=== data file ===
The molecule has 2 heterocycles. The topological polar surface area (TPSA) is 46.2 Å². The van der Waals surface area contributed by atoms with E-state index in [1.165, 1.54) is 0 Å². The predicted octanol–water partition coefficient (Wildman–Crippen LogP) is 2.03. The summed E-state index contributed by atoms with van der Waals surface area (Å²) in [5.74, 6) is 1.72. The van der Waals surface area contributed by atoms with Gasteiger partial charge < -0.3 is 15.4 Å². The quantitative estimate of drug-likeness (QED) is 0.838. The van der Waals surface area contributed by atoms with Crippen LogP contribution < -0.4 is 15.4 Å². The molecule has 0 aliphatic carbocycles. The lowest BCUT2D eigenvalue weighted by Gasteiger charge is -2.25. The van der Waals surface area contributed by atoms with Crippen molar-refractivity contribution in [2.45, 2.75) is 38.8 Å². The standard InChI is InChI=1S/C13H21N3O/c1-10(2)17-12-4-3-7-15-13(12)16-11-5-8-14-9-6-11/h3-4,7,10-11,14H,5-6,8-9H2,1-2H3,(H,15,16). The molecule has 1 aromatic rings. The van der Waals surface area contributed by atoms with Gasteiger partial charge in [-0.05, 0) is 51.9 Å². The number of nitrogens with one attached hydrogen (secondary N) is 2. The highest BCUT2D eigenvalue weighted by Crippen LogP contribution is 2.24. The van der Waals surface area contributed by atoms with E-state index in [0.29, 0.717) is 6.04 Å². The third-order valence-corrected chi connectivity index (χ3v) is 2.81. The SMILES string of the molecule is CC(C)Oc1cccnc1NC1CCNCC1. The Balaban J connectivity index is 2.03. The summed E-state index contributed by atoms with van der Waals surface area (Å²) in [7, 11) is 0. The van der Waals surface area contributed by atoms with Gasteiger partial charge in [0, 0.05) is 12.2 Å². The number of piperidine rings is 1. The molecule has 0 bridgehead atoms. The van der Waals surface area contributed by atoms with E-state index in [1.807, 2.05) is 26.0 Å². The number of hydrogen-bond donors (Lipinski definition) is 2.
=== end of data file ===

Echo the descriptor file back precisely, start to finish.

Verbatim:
The molecule has 2 heterocycles. The topological polar surface area (TPSA) is 46.2 Å². The van der Waals surface area contributed by atoms with E-state index in [1.165, 1.54) is 0 Å². The predicted octanol–water partition coefficient (Wildman–Crippen LogP) is 2.03. The summed E-state index contributed by atoms with van der Waals surface area (Å²) in [5.74, 6) is 1.72. The van der Waals surface area contributed by atoms with Gasteiger partial charge < -0.3 is 15.4 Å². The quantitative estimate of drug-likeness (QED) is 0.838. The van der Waals surface area contributed by atoms with Crippen LogP contribution < -0.4 is 15.4 Å². The molecule has 0 aliphatic carbocycles. The lowest BCUT2D eigenvalue weighted by Gasteiger charge is -2.25. The van der Waals surface area contributed by atoms with Crippen molar-refractivity contribution in [2.45, 2.75) is 38.8 Å². The standard InChI is InChI=1S/C13H21N3O/c1-10(2)17-12-4-3-7-15-13(12)16-11-5-8-14-9-6-11/h3-4,7,10-11,14H,5-6,8-9H2,1-2H3,(H,15,16). The molecule has 1 aromatic rings. The van der Waals surface area contributed by atoms with Gasteiger partial charge in [-0.05, 0) is 51.9 Å². The number of nitrogens with one attached hydrogen (secondary N) is 2. The highest BCUT2D eigenvalue weighted by Crippen LogP contribution is 2.24. The van der Waals surface area contributed by atoms with E-state index in [0.29, 0.717) is 6.04 Å². The third-order valence-corrected chi connectivity index (χ3v) is 2.81. The SMILES string of the molecule is CC(C)Oc1cccnc1NC1CCNCC1. The Balaban J connectivity index is 2.03. The summed E-state index contributed by atoms with van der Waals surface area (Å²) in [7, 11) is 0. The van der Waals surface area contributed by atoms with Gasteiger partial charge in [0, 0.05) is 12.2 Å². The number of piperidine rings is 1. The molecule has 0 bridgehead atoms. The van der Waals surface area contributed by atoms with E-state index in [1.807, 2.05) is 26.0 Å². The number of hydrogen-bond donors (Lipinski definition) is 2.